Grief is a normal but complex and painful process that we experience in response to loss, especially the death of a loved one. Despite widely held beliefs, grief does not occur in stages, nor is the expression of grief limited to a range of emotions. Grief also includes changes in your thinking and can have a significant impact on your physical and spiritual well-being.
While grief is a normal response to the death of a loved one, it can be difficult to manage for many reasons. If your grief process persists for more than 12 months after the death of your loved one to the degree that it interferes with your day-to-day functioning, you may be experiencing Prolonged Grief Disorder (PGD)-formerly referred to as Complicated Grief (CG).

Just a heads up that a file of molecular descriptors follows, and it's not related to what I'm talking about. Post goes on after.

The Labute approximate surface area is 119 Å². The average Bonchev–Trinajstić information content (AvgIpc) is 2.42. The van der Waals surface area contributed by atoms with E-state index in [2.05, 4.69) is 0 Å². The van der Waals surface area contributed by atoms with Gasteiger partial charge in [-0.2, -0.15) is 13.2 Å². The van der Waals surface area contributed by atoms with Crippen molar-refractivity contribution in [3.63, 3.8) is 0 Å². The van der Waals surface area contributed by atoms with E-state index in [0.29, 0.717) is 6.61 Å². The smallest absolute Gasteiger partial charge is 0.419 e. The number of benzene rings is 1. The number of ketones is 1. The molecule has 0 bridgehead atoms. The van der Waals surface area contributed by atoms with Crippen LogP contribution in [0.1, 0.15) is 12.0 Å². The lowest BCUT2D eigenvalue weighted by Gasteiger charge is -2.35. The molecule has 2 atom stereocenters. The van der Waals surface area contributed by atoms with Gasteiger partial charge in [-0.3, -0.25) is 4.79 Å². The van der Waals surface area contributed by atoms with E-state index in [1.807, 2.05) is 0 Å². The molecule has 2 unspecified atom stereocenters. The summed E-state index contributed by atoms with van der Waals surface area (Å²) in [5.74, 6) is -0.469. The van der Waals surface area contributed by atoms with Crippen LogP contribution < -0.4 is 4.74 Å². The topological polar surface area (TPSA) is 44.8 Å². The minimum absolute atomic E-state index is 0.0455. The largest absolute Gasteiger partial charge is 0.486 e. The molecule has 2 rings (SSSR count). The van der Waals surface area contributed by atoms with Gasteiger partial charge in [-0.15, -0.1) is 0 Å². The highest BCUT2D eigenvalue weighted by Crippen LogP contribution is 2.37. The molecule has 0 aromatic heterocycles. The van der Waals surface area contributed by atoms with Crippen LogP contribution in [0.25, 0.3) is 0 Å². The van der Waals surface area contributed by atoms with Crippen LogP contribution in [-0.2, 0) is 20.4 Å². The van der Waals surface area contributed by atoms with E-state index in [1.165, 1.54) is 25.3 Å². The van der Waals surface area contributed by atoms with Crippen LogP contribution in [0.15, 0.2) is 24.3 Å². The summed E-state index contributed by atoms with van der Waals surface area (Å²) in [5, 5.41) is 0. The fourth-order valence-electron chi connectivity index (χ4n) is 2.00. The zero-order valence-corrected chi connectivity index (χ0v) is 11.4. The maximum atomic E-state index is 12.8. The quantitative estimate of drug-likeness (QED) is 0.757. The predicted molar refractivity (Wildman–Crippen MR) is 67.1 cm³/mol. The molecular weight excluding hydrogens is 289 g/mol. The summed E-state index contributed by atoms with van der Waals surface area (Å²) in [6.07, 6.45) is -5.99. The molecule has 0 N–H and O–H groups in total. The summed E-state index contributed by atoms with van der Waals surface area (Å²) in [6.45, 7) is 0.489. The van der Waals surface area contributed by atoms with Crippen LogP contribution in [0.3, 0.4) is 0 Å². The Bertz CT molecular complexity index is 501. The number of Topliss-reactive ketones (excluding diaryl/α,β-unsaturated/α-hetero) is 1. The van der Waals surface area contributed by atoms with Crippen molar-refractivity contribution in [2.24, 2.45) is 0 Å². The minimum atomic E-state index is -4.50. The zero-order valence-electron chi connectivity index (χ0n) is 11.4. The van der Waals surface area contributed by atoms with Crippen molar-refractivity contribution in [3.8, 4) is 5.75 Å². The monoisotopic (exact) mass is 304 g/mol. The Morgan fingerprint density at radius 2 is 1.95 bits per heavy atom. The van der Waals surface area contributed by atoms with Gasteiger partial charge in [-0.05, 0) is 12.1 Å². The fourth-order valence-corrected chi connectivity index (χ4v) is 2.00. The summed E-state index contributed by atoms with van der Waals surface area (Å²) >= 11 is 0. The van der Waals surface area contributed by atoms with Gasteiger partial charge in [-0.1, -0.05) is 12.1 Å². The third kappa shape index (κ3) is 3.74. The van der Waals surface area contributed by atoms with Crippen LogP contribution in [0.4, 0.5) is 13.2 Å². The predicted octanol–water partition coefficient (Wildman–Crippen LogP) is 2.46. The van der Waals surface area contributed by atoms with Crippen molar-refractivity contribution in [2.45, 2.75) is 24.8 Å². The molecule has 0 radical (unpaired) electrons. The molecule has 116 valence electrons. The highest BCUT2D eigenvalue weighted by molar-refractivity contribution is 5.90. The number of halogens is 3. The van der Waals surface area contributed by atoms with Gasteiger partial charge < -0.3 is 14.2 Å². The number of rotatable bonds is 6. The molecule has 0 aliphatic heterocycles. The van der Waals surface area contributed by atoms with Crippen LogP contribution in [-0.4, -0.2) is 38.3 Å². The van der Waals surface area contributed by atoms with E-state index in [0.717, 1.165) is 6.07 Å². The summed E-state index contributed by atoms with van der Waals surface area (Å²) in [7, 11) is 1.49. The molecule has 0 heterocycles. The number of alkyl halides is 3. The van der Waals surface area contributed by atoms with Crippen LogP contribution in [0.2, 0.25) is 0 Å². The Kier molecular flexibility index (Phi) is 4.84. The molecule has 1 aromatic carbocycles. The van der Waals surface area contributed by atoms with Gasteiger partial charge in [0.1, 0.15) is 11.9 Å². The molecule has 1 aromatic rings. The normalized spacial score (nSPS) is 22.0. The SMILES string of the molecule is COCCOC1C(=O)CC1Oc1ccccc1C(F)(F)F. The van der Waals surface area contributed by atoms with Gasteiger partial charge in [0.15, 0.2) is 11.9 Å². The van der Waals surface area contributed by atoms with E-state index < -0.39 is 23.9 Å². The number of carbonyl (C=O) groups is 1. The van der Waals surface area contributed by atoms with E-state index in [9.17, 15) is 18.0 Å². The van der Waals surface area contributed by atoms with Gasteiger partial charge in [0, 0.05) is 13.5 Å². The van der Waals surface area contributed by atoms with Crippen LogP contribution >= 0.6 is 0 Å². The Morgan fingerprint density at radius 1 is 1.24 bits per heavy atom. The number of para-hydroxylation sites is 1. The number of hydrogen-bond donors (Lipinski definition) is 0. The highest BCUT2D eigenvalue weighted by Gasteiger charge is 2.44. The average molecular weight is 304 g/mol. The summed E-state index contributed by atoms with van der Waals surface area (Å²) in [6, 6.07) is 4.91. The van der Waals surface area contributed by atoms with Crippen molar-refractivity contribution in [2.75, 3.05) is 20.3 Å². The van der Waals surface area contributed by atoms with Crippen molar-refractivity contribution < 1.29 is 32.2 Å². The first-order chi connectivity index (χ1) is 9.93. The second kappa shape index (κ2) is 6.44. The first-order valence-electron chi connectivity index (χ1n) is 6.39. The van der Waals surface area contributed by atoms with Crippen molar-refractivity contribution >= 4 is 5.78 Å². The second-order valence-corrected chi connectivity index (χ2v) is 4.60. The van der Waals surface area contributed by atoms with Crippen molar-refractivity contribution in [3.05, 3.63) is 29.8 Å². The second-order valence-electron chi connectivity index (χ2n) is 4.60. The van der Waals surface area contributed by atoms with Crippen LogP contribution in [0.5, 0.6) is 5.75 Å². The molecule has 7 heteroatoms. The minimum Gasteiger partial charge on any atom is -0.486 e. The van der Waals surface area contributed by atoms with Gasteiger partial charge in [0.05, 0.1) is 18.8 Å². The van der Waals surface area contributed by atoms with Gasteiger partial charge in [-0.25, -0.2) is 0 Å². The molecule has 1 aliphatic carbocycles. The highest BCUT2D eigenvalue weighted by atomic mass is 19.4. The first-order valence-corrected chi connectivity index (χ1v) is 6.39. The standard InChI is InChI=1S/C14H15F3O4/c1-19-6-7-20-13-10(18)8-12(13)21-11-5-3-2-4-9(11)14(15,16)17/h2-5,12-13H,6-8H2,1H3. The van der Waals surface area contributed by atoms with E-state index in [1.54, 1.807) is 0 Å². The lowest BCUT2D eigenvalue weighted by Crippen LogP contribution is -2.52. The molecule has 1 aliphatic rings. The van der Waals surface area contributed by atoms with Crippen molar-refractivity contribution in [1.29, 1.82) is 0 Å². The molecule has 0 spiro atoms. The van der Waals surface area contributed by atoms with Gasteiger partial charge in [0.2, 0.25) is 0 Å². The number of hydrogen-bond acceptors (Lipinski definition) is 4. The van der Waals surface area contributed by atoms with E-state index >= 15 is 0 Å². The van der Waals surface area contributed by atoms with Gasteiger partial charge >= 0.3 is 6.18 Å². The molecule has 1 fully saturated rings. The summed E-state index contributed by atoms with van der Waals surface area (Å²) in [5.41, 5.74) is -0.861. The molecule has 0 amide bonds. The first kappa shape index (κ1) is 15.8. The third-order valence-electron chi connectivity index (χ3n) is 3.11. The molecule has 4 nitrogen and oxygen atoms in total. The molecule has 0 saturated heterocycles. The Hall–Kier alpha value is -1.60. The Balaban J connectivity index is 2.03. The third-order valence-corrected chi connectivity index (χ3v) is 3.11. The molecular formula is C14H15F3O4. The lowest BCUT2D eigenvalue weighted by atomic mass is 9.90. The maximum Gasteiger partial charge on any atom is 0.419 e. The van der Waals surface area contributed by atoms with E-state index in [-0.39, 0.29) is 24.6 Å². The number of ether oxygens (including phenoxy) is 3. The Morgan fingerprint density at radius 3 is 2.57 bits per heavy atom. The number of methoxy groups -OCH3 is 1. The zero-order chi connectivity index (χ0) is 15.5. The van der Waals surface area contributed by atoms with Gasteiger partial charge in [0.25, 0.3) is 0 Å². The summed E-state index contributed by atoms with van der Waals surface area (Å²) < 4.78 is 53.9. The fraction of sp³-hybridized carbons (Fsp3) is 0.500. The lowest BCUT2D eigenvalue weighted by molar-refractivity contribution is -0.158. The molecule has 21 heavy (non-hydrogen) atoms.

The use of the term "disorder" is controversial, as it is associated with something being "wrong" with someone. But there is nothing wrong with you. Your life has been disrupted by the death of a loved one.
The concept of a "disorder" in regard to grief, refers to a cluster of characteristics; ways of thinking and feeling about your deceased loved one, yourself, and the world, that derails the integration of your grief into your living.
Finding a mental health professional who recognizes this cluster of characteristics and is trained in Prolonged Grief Disorder Therapy (PGDT), can alleviate your suffering and help you to find new meaning in your living.